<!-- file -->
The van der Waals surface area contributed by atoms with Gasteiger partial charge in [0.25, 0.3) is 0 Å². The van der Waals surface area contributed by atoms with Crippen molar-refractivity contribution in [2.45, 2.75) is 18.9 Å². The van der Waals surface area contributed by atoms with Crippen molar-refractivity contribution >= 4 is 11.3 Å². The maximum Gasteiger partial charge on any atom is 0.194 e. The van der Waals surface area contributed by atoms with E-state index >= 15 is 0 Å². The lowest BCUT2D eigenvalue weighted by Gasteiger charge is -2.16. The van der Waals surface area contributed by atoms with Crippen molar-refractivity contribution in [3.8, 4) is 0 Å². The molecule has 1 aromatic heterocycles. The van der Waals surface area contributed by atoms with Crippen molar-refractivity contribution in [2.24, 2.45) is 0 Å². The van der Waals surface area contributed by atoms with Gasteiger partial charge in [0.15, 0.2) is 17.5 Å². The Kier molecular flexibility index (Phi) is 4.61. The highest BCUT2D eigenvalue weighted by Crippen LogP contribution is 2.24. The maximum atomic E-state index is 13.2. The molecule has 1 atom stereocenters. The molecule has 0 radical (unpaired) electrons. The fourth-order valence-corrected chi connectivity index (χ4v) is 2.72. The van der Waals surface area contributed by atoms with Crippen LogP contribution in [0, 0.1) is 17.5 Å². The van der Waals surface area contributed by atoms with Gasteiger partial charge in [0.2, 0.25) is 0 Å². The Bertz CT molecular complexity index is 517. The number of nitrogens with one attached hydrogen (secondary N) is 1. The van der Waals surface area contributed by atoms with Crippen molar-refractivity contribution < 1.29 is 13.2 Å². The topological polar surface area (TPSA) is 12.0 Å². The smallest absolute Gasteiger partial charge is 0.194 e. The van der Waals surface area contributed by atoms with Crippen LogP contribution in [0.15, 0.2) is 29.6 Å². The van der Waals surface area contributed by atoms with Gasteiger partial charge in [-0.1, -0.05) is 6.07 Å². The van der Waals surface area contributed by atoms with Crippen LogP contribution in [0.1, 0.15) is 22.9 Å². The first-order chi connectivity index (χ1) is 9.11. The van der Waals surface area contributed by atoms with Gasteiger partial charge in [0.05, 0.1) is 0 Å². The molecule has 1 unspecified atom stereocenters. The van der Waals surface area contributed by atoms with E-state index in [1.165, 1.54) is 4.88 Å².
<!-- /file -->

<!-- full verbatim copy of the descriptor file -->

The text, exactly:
The van der Waals surface area contributed by atoms with Gasteiger partial charge in [0.25, 0.3) is 0 Å². The van der Waals surface area contributed by atoms with Crippen molar-refractivity contribution in [2.45, 2.75) is 18.9 Å². The van der Waals surface area contributed by atoms with Crippen molar-refractivity contribution >= 4 is 11.3 Å². The maximum Gasteiger partial charge on any atom is 0.194 e. The van der Waals surface area contributed by atoms with E-state index >= 15 is 0 Å². The lowest BCUT2D eigenvalue weighted by Gasteiger charge is -2.16. The van der Waals surface area contributed by atoms with Crippen molar-refractivity contribution in [3.8, 4) is 0 Å². The molecule has 1 aromatic heterocycles. The van der Waals surface area contributed by atoms with Crippen molar-refractivity contribution in [2.24, 2.45) is 0 Å². The van der Waals surface area contributed by atoms with Gasteiger partial charge in [0.15, 0.2) is 17.5 Å². The Kier molecular flexibility index (Phi) is 4.61. The highest BCUT2D eigenvalue weighted by Crippen LogP contribution is 2.24. The maximum atomic E-state index is 13.2. The molecule has 1 atom stereocenters. The molecule has 0 radical (unpaired) electrons. The fourth-order valence-corrected chi connectivity index (χ4v) is 2.72. The van der Waals surface area contributed by atoms with Crippen LogP contribution in [0, 0.1) is 17.5 Å². The van der Waals surface area contributed by atoms with Gasteiger partial charge in [0.2, 0.25) is 0 Å². The Bertz CT molecular complexity index is 517. The number of nitrogens with one attached hydrogen (secondary N) is 1. The van der Waals surface area contributed by atoms with Crippen molar-refractivity contribution < 1.29 is 13.2 Å². The topological polar surface area (TPSA) is 12.0 Å². The smallest absolute Gasteiger partial charge is 0.194 e. The van der Waals surface area contributed by atoms with Crippen LogP contribution in [0.15, 0.2) is 29.6 Å². The van der Waals surface area contributed by atoms with Gasteiger partial charge in [-0.1, -0.05) is 6.07 Å². The van der Waals surface area contributed by atoms with Crippen LogP contribution in [0.1, 0.15) is 22.9 Å². The first-order chi connectivity index (χ1) is 9.11. The van der Waals surface area contributed by atoms with Gasteiger partial charge in [0.05, 0.1) is 0 Å². The molecule has 1 unspecified atom stereocenters. The van der Waals surface area contributed by atoms with E-state index in [1.165, 1.54) is 4.88 Å².